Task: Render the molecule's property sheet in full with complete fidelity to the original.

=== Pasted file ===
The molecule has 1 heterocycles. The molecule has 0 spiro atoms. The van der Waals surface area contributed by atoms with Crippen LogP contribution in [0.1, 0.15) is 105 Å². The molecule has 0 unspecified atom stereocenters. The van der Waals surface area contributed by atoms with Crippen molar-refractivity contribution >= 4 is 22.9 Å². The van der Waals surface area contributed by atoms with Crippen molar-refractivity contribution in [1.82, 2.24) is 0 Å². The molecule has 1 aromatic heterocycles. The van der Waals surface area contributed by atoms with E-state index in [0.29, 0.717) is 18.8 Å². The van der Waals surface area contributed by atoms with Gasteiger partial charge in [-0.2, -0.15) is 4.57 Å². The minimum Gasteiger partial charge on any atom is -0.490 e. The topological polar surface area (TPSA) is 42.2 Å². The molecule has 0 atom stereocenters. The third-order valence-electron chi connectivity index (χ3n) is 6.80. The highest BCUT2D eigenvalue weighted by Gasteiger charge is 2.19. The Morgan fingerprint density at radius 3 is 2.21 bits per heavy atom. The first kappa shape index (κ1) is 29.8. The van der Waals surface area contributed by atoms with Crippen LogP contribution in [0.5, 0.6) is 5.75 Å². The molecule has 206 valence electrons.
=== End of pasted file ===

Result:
The molecule has 1 heterocycles. The molecule has 0 spiro atoms. The van der Waals surface area contributed by atoms with Crippen LogP contribution in [0.1, 0.15) is 105 Å². The molecule has 0 unspecified atom stereocenters. The van der Waals surface area contributed by atoms with Crippen molar-refractivity contribution >= 4 is 22.9 Å². The van der Waals surface area contributed by atoms with Crippen molar-refractivity contribution in [1.82, 2.24) is 0 Å². The molecule has 1 aromatic heterocycles. The van der Waals surface area contributed by atoms with E-state index in [0.29, 0.717) is 18.8 Å². The van der Waals surface area contributed by atoms with Gasteiger partial charge in [-0.2, -0.15) is 4.57 Å². The minimum Gasteiger partial charge on any atom is -0.490 e. The topological polar surface area (TPSA) is 42.2 Å². The molecule has 0 atom stereocenters. The third-order valence-electron chi connectivity index (χ3n) is 6.80. The highest BCUT2D eigenvalue weighted by Gasteiger charge is 2.19. The Morgan fingerprint density at radius 3 is 2.21 bits per heavy atom. The first kappa shape index (κ1) is 29.8. The van der Waals surface area contributed by atoms with Crippen LogP contribution in [0.5, 0.6) is 5.75 Å². The molecule has 206 valence electrons.